In the next few days I'll try replacing the PCV valve.
 
  #24  
Old 04-16-13, 03:19 AM
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I agree with retired wrench, I wouldn't be overly concerned with the blue smoke for the time being. I've bought more than one old vehicle that used a little oil when I first got it but after a couple of oil changes they quit using oil. It's hard on a vehicle to sit unused. Try the easiest stuff first, puts some miles on the car and reevaluate the engines condition a little later
 
  #25  
Old 04-16-13, 12:51 PM
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BigBob1122,

Again critical information is NOT being brought to your attention so I will continue to help you. Just so you know a little about me, in 5 days it will be 38 years that I have been certified as an ASE Master Mechanic. I currently own 2 repair shops, and Iím in the process of buying a third shop.

Ok living in Alabama (where there is no) annual vehicle emission helps your particular situation. Fact is you could still get a summons via the Alabama DEP (Department of Environmental Protection) for unhealthy and unnecessary air pollution.

In other words, youíre simply driving down an Alabama street minding your own business, but leaving clouds of blue smoke behind you as you drive. The vehicle (to your left, right, or directly behind you) is being driven by an inspector from the Alabama DEP.

The inspector (he or she) sees the clouds of blue smoke that your car is emitting. Well the inspector has the right to stop you and issue you a summons for unhealthy and unnecessary air pollution. Such tickets are rare, but they do occur because the blue smoke was witnessed by a government agent, and (the fact that it was witnessed by a government agent) gives the agent the authority to issue you a summons.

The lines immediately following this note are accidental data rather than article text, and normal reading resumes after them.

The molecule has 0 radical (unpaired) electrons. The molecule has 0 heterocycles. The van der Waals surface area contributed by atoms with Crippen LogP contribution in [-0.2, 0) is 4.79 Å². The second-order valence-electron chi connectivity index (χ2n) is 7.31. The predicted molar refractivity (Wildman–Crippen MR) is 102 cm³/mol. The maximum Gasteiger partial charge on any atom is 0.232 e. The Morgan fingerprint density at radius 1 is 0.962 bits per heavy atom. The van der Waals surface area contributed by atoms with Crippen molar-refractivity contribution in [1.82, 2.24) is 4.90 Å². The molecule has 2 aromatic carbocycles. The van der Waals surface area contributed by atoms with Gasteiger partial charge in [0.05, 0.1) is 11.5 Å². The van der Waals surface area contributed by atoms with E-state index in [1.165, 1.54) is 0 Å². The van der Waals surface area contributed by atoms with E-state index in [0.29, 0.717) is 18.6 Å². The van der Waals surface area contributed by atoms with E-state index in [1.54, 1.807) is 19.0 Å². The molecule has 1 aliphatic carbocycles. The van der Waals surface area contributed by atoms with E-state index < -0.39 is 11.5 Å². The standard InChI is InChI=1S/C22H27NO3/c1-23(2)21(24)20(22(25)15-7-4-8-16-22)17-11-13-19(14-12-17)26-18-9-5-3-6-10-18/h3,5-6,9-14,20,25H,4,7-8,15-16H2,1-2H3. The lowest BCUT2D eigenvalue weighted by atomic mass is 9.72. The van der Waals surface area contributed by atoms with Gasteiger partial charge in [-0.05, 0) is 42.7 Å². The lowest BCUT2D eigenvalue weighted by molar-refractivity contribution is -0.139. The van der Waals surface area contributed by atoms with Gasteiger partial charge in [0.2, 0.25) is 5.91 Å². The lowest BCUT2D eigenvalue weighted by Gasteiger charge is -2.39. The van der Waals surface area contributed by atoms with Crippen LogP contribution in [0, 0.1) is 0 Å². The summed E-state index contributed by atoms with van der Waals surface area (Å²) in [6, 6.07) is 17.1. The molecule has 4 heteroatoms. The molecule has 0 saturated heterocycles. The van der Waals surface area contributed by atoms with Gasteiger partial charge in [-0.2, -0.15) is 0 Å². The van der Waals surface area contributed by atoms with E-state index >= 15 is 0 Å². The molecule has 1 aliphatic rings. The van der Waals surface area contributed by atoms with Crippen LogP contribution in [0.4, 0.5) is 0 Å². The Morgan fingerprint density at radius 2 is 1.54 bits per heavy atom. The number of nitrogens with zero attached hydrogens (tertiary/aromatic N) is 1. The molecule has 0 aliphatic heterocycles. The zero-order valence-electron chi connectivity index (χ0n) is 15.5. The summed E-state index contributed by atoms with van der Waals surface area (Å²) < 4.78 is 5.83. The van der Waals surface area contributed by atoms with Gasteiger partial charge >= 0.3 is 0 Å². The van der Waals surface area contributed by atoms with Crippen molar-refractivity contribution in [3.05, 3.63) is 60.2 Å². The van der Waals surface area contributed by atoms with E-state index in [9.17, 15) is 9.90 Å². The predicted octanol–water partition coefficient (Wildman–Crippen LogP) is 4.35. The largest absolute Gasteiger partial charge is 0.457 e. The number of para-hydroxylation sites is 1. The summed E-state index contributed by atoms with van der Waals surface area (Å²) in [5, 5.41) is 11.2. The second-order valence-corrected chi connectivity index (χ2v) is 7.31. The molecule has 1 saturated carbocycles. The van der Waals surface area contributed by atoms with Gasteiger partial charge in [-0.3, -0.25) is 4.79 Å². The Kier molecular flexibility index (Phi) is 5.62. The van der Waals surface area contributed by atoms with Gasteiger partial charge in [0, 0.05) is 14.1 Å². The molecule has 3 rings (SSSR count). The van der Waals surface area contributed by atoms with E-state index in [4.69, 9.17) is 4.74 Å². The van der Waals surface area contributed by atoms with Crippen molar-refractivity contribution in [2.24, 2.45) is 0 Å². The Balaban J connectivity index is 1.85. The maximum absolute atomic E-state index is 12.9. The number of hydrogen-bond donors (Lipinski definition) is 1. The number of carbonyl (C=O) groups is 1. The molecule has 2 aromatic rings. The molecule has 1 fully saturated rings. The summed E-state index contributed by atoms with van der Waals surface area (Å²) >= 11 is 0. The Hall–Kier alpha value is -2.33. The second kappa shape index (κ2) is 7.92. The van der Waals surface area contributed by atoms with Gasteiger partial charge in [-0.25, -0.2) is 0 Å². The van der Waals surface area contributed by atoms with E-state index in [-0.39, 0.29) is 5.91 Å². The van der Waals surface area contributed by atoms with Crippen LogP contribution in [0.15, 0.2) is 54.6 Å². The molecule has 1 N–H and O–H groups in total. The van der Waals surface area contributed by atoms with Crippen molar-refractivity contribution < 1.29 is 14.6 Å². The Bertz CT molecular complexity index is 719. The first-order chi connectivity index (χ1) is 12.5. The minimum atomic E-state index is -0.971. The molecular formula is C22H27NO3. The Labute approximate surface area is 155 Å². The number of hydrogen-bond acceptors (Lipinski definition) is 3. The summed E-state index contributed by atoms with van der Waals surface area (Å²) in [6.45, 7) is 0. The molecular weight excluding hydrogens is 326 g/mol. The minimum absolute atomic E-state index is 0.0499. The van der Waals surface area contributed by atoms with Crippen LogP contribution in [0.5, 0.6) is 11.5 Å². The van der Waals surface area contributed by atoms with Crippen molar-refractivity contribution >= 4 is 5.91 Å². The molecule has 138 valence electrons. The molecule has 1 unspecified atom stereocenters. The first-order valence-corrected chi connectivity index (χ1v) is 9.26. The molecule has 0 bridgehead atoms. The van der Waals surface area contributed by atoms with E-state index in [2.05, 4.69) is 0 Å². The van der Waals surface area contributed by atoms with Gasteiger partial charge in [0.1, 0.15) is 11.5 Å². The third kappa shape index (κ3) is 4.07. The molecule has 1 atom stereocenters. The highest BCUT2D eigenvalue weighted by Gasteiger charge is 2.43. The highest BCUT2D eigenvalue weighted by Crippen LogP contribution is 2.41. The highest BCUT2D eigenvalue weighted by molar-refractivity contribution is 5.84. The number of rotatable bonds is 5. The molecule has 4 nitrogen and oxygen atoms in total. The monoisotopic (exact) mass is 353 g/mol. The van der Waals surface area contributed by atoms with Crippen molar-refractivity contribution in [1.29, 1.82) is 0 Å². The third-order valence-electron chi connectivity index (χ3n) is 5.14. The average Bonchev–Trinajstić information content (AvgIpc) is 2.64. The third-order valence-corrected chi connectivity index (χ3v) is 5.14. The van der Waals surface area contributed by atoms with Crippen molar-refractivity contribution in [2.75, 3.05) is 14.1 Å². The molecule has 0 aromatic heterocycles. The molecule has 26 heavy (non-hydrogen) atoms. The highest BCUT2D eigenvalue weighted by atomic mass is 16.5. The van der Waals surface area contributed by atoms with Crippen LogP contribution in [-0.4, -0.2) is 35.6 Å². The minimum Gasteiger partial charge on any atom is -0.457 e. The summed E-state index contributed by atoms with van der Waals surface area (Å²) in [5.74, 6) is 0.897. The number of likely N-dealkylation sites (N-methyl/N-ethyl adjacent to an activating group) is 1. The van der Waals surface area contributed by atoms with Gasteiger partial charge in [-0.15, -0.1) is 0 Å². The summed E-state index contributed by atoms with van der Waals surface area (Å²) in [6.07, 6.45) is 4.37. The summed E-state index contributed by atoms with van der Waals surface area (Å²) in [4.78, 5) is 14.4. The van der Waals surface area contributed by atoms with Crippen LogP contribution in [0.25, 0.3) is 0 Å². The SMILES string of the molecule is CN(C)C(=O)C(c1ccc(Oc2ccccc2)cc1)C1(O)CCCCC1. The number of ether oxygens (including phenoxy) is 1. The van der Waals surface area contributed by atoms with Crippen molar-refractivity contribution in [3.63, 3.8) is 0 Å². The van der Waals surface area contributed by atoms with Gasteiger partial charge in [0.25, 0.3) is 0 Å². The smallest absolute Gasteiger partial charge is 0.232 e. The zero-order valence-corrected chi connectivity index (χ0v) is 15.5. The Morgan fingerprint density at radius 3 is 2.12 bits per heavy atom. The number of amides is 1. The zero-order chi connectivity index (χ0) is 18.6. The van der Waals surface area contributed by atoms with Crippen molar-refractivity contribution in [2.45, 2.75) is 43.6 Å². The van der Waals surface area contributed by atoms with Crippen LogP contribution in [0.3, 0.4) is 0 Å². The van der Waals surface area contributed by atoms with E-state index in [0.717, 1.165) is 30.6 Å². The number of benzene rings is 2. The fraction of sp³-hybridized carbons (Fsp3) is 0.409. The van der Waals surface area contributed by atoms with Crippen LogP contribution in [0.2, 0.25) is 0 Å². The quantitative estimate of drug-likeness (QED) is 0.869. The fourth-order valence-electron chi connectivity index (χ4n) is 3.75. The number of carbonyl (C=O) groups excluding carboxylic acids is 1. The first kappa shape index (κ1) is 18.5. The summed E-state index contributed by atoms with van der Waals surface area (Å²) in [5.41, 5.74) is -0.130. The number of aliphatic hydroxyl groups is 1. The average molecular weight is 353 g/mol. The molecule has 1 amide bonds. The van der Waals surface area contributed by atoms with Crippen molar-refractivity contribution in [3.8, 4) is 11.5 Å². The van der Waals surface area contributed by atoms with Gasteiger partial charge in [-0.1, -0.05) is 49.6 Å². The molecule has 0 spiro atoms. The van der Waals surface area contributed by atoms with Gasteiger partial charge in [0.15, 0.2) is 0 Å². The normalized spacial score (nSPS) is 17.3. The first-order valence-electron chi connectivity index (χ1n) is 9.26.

Next thing is what happens if you decide to drive your car out of the state of Alabama into a state THAT HAS annual emission standards? Well if a police officer or state trooper sees the clouds of blue smoke being emitted by your car, you could get a summons. Good part is that since the summons is out of your home state, there will be no points on your license. Bad part is you still have to pay a fine.

Finally right now the smoke issue is minor, but with continued use of the car the issue is only going to get worse. If your goal is to keep this car and drive it, mechanical intervention (at some point) is going to become necessary to repair the smoke issue permanently.

Thank You
Amy
 
  #26  
Old 04-18-13, 10:01 AM
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I usually agree with the advice provided by Amy but he last paragraph of the last post I have trouble with. You have no way of knowing "it will get worse" It could and again it could get better, Im just saying give it a try. I have seen many engines "heal themselves". I have an old lawn mower I bought that would run out of oil in a couple hours. I knew the engine was not too old so I babyed it along and today you can trun it all day and it wont be down any.
So you will know something about me,in May it will be 59 years since I graduated high school and went to work as a line mechanic in a GM dealership. I worked at various dealerships till 62 (outside of 2 years) when I bought my own place that I ran till retirement. During that time I repaired everything from air planes to wooden legs along with the usual stuff. I was constantly fending off offers from various dealers wanting me to come work for them. I am not up to speed on all the latest stuff but the basics still remain the same. As Red Green says "keep you stick on the ice"